Banjo Hangout Logo
Banjo Hangout Logo

Premier Sponsors

321
Banjo Lovers Online


Discussion Forum

Want to hide these Google ads? Join the Players Union!

 All Forums
 Playing the Banjo
 Playing Advice: Clawhammer and Old-Time Styles
 ARCHIVED TOPIC: TOTW 11-29-2013 Cacklin' Hen


Please note this is an archived topic, so it is locked and unable to be replied to. You may, however, start a new topic and refer to this topic with a link: http://www.banjohangout.org/archive/274955

ajisai - Posted - 11/29/2013:  05:46:36


When it comes to Thanksgiving, I’m pretty sure the butter-rich crispy edges of stuffing baked in a pan are where it’s at, but yesterday I also indulged in a hearty helping of Cacklin’ Hen. Delicious! 



A few weeks ago I was introduced to a two-finger thumb-lead banjo version of the tune from the Mike Seeger / Paul Brown Way Down in North Carolina album and the more I listen to it, the more I really like it.



Here’s a link to a clip of the tune I’m talking about: 



amazon.com/gp/product/B0010VEU...u_dp_trk7



The version I have was tabbed out by Matt Brown for gDGDE tuning and it includes a measure of 2/4 sandwiched between two slightly different 4/4 A parts, followed by a B part written in 5/4 which is played three times. Crooked intrigues me.



Searching for tab to share, I came across an online version from Andrew Alexis that’s drawn from the same source recording. It's similar to Matt's, but it has some significant differences. For example, Andrew’s tab divides the B into five measures of 4/4 while Matt’s breaks it into four measures of 5/4.



pineycreekweasels.net/andy/tun...ackle.PDF



The Fiddler’s Companion calls Cacklin’ Hen a bluegrass or old-time breakdown in G and says that it’s a “fiddle contest standard,” citing an example of it being used as a “category” tune for a contest in Tennessee as early as 1899.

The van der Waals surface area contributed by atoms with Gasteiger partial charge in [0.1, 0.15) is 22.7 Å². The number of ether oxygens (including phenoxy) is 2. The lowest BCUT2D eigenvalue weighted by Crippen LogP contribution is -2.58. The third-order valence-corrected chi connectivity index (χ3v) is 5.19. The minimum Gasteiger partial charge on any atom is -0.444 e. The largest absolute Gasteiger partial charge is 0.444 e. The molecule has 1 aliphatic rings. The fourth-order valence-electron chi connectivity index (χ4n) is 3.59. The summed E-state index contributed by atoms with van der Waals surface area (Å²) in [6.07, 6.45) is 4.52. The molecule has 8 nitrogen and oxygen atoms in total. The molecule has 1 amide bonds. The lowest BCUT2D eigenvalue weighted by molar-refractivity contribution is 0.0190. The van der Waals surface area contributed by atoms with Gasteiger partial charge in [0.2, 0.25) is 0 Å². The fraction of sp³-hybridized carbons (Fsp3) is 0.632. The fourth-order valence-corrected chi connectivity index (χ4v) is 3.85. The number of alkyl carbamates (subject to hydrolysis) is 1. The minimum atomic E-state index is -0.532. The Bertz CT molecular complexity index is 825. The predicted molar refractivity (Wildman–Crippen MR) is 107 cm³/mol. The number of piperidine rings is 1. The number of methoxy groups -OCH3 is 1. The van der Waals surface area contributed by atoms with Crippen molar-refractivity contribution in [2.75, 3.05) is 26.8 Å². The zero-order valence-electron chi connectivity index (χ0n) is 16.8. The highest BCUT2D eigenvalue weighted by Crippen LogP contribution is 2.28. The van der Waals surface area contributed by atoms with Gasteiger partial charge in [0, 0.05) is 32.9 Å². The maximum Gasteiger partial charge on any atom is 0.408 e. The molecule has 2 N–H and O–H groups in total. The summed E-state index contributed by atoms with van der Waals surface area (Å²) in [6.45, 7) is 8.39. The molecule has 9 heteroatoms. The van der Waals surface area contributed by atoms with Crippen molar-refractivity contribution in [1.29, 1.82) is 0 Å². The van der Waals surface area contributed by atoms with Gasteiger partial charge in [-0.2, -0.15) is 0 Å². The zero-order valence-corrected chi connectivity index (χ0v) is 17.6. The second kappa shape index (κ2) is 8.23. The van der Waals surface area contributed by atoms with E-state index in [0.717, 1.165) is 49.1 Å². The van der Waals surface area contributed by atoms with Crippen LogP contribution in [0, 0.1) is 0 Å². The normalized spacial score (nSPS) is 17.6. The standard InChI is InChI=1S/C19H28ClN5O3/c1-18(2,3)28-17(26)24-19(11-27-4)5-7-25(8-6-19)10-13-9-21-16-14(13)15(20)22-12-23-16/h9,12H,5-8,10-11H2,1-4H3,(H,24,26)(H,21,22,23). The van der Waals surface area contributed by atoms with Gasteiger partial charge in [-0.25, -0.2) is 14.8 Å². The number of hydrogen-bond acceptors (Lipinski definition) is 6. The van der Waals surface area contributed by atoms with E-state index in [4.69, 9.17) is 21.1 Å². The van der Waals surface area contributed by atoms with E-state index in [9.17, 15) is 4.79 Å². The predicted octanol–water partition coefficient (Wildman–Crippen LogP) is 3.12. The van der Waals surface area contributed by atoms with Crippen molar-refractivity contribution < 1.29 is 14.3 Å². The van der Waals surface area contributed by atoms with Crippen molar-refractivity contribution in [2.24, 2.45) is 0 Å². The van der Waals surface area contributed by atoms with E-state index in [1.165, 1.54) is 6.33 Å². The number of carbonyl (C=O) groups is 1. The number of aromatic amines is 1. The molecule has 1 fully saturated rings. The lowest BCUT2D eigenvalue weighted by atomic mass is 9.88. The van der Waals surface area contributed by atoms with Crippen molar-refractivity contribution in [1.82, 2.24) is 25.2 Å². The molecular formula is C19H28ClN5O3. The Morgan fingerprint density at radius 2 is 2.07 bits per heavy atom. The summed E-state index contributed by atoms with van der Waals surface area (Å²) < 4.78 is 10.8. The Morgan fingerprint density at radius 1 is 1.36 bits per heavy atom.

The entry provides a long list of recorded examples and sources for notation, and seeing it made me wonder--




  • What was the source for Paul Brown’s two-finger version?

  • Are there significantly different versions of the tune that share the same name?

  • How does Paul Brown's version relate to the popular fiddle tune?



I suspect the answer to the first question is in the album’s liner notes, but, unfortunately, I don’t have access to them--one of the downsides to purchasing music digitally online. If you do, would you please post?



A possible answer to the second question surprised me. I expected to find a number of different tunes called Cacklin' Hen but in the short time I had to look, the recordings that I found, whether they were old-time, or bluegrass, or blues, seemed to be strongly related through




  • an A part that has a distinctive high melody (g a g e g g; b a g e g g); 

  • a repetitive, sometimes lengthened, low B part that rises and falls in a more rhythmic than melodic way; 

  • and, of course, chicken sounds.



Of all the fiddle examples below, I'd say only one--the Kartchner version--departs from the popular melody in any significant way. If you know of others that are unique, in part or as a whole, please share.



Hill Billies (1926) -- youtube.com/watch?v=zUkrmJa17TQ



​Skillet Lickers (1928) -- youtube.com/watch?v=xk8DwuIu8H8



Edden Hammons --slippery-hill.com/M-K/GDAE/G/C...mmons.mp3"> slippery-hill.com/M-K/GDAE/G/C...mmons.mp3



KC Kartchner -- slippery-hill.com/M-K/GDAE/G/C...en-KC.mp3



Coon Creek Girls -- youtube.com/watch?v=4aSH_fglRd8



Chubby Wise (1973) -- youtube.com/watch?v=dt9tu5tgSGI



Howard Armstrong (1985) -- youtube.com/watch?v=1Qv9HEc2-EE



These two banjo examples also seem to capture the melodic and rhythmic characteristics of the popular fiddle tune



Tim Bing (2008) -- youtube.com/watch?v=Pmdnv5YeJzw



Joe Birchfield (c. 1956-1969) -- youtube.com/watch?v=t5EwdKEEw-w



but Paul Brown's version still seems unique to me. I'm beginning to be able to hear some similarities to other Cacklin' Hens, but I'm still not  quite sure how it ties in. I'm hoping that someone can enlighten me. And I'm hoping that some of you will contribute your own versions of the tune this week.



I'm looking forward to reading your posts.



 



Edited by - ajisai on 11/29/2013 06:15:24

orangikan - Posted - 11/29/2013:  07:11:02


Thanks for the great write-up! This is a tune that has recently come up on my radar thanks to this utterly awesome Tim Bing video from Clifftop 2013 (different from the one linked above): youtube.com/watch?v=4aZB5LuKlao


ajisai - Posted - 11/29/2013:  07:18:35


quote:





Originally posted by orangikan



Thanks for the great write-up! This is a tune that has recently come up on my radar thanks to this utterly awesome Tim Bing video from Clifftop 2013 (different from the one linked above): youtube.com/watch?v=4aZB5LuKlao



 





You're absolutely right. To me that's one straight-up, driving version of Cacklin'Hen -- my kind of tune! And Jimmy in the Swamp is a nice added bonus. Thanks for the link. How did I miss that one?


aeroweenie - Posted - 11/30/2013:  11:47:06